Pietro Perona's research focusses on visual psychophysics, modeling of biological vision and computational vision. He has worked on image segmentation, texture, motion, 3D shape, object recognition and biological motion. Perona is Professor of Electrical Engineering and of Computation and Neural Systems at the California Institute of Technology. He is the Director of the NSF Engineering Research Center on Neuromorphic Systems Engineering.
  Decisions, Uncertainty and the Brain: Neuroeconomics Paul Glimcher, New York University

Wednesday
4:00-4:50pm

Recent studies of neuronal activity in awake-behaving primates has begun to reveal the computational architecture for primate decision making. Perhaps unsurprisingly, these experimental studies indicate that neurons of the parietal cortex explicitly encode classical decision variables like Bayesian prior probability and expected utility. The most recent of these studies have even employed game theoretic methodologies to examine neuronal computation during volitional decision making. Glimcher's presentation will review many of these findings and will suggest that a mathematical framework rooted in modern economic theory will provide the critical computational tool required for understanding the neural basis of human and animal decision making.

Paul Glimcher earned his Ph.D. in Neuroscience from the University of Pennsylvania in 1989. From 1990-1993 he was a research associate with David Sparks, also at the University of Pennsylvania, studying the neurobiological mechanisms that control orienting eye movements. Since 1994 he has been at New York University's Center for Neural Science where he is now an Associate Professor. He has been named a Fellow of the Whitehall Foundation, The McKnight Foundation, and The Klingenstein Foundation and has been an Investigator of the National Eye Institute for the past eight years. His forthcoming book, Decisions Uncertainty and The Brain, will be released by MIT Press in January of 2003.
  Information in Sensor Networks Hugh Durrant-Whyte, Australian Centre for Field Robotics, The University of Sydney

Thursday
8:30-9:20am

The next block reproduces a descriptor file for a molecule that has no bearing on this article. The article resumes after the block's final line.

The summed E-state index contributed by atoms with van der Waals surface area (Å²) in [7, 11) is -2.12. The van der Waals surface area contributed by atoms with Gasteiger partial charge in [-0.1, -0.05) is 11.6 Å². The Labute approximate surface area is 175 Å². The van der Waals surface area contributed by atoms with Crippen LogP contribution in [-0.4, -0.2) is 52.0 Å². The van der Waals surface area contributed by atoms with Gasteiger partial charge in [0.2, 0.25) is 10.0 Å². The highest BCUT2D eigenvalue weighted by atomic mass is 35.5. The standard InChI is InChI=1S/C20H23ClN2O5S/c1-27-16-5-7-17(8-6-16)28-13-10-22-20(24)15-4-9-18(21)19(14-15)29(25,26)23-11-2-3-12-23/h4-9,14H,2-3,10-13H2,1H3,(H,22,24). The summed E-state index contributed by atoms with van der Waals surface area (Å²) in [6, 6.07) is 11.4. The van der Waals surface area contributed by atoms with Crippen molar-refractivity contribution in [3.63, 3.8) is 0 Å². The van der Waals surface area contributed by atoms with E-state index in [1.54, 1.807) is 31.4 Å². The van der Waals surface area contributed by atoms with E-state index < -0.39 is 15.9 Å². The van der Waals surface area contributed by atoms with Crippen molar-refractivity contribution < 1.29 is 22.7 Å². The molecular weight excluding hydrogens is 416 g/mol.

Building integrated networks of sensors and actuators continues to be a holy grail of systems engineers in a broad range of application domains. Network-centric architectures offer potential benefits of modularity, robustness and scalability in complex "systems of systems". This talk will describe a theory of network centric systems based on probabilistic and information-theoretic principles which has been developed and demonstrated over the past decade. The talk will first describe the development of the decentralised information filter, a state-estimation algorithm which can be decentralised onto a sensor network of arbitrary size. This allows a decentralised network to engage in problems of tracking or parameter estimation. The information filter naturally leads to the use of mutual information gain to decide what and how to communicate information between agents in the network. Mutual information gain also provides a method of dealing with dynamic networks, intermittent communication and bandwidth constraints. Finally, the abstraction of agent function in an information form provides a quantitative means of controlling sensing operations. This can be exploited locally to provide an "information seeking" behaviour for sensors, and globally to allow cuing and hand-off behaviours to be developed between cooperating sensors. The talk will describe a series of projects that have been undertaken to demonstrate this network systems theory. These include the development of a fully modular navigation and control system for a mobile robot, and a current programme to fly multiple unmanned air vehicles (UAVs), housing multiple modular sensor payloads, in decentralised form.